On Dec 21 the Supreme Court Of Canada issued a pretty decent decision on indecency — seemingly legalizing gay bathhouses in the process.
The case, called R Versus Labaye, involved a swingers’ club whose owner had been charged with running a common bawdyhouse. A bawdyhouse is defined as a place where acts of indecency occur (or where prostitution occurs, though prostitution was not an issue in this case). The question was whether the activities going on at a swingers’ club, like group sex in front of spectators, were indecent.
The Quebec Court Of Appeal had said yes, but the Supreme Court disagreed. In the process, it rewrote Canada’s laws regarding indecency.
The old test of what was legally indecent focussed on the community standard of tolerance. This was supposed to be national — the same standard in small-town New Brunswick and downtown Toronto. Judges could make decisions on this community standard virtually without evidence.
The community standard has been widely criticized as an exercise in fiction, allowing courts to simply apply their own subjective morality. In Labaye, the Supreme Court decided it was time to say goodbye to that test. Instead, indecency should be based on a harm test. The court set out a fairly elaborate two-part test that judges must use to establish harm and so decide if an activity is indecent.
First, the conduct must cause harm or present a significant risk of harm to individuals or society. This harm cannot simply be based on a court’s subjective morality, but must be based on some harm that has been formally recognized.
The court divided the kind of harm into three categories:
1. Conduct that confronts members of the public in a way that undermines their autonomy and liberty. Here, the court is talking about the fact that some folks do not want to be confronted in public with explicit sexual acts. “People’s autonomy and enjoyment of life can be deeply affected by being un-avoidably confronted with debased public sexual displays.”
This kind of harm comes from conduct happening in places where a member of the public simply cannot avoid being confronted by it, like the corner of Bank and Somerset. But commercial establishments that make efforts to exclude people who want to avoid such contact are not included in this idea of a public place.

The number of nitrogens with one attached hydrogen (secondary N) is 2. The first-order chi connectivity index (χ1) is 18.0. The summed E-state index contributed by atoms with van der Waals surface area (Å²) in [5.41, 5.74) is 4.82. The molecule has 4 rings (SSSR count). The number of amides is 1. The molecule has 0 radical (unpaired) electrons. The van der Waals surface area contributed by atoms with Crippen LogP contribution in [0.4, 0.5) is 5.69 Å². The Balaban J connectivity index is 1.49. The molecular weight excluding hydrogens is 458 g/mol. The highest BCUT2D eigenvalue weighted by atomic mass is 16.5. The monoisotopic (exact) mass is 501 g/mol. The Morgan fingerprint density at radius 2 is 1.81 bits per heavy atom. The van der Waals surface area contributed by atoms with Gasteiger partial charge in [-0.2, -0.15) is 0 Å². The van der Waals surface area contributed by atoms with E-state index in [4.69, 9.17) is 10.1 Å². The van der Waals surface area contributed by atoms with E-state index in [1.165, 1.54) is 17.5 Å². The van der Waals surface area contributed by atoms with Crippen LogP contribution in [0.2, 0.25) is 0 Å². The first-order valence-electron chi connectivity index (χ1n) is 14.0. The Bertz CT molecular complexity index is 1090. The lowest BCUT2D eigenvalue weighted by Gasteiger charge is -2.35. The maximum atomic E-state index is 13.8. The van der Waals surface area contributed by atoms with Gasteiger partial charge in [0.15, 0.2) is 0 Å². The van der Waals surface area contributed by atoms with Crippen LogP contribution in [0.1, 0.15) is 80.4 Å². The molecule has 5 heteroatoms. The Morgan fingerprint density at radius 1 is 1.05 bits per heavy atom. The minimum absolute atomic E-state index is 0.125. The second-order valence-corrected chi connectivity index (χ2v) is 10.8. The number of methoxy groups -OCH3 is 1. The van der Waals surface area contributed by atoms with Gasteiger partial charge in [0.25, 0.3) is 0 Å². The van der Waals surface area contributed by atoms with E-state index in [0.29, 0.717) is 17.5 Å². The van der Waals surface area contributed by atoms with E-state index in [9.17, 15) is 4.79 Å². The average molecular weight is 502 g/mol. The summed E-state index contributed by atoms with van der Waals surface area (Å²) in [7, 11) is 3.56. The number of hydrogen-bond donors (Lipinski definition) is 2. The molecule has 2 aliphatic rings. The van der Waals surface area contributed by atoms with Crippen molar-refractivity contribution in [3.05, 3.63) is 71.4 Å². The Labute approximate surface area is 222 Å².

2. Conduct that predisposes others to act in an antisocial manner. This harm is a little harder to pin down. It includes the idea of “attitudinal harm.” According to the court, conduct that “perpetuates negative and demeaning images of humanity is likely to undermine respect for members of the targetted groups” and may then “predispose others to act in an antisocial manner toward them.”
The court doesn’t give us any examples, but it’s an idea that has long informed obscenity law: Watching certain kinds of acts (like sex) may cause some folks (like men) to treat other folks (like women) badly.
3. Conduct that physically or psychologically harms those who participate in it. Here, the court has particular physical harms in mind, whether they happen in public or private. “Women may be forced into prostitution or other aspects of the sex trade. They may be the objects of physical and psychological assault.” The court says that consent is often the dividing line here, although it also says that sometimes consent may be “more apparent than real.” (The court acknowledges that some people see sexually transmitted disease as a possible harm of sex clubs, but wrote, “This must be discounted as a factor because it is conceptually and causally unrelated to indecency.”)
The second step of the new test is whether the degree of harm is “incompatible with the proper functioning of Canadian society.” It’s hard to say what this means exactly. The court says it means more than the subjective values of the judge. There must be evidence, like that from experts.
The response to the decision has been a kind of collective hysteria. Even The Globe And Mail, usually a supporter of more modest expression laws, decried the end of community standards and the slide into sexual libertarianism.
This panic is absurd. The court has simply taken a very outdated and thoroughly discredited legal test and brought it up to date. It’s a much improved test. It says that sometimes the sex that goes on behind closed doors doesn’t hurt anyone. That’s good news for gay bathhouses, backrooms and other places where queer folks may gather to have sex.
But this is not the end of indecency law. There is still a lot for a court to hang its hat on. The threshold may be a little higher, but there are a lot of harms that would qualify sexual activity as indecent.
The hysterics are being, well, hysterical. We are a long way from orgies in the street. In fact, we are a long way from unregulated consensual sex.
But consensual sex between consenting adults in private clubs is now okay. That is a step forward, not a step down the slippery slope to sex-ual chaos.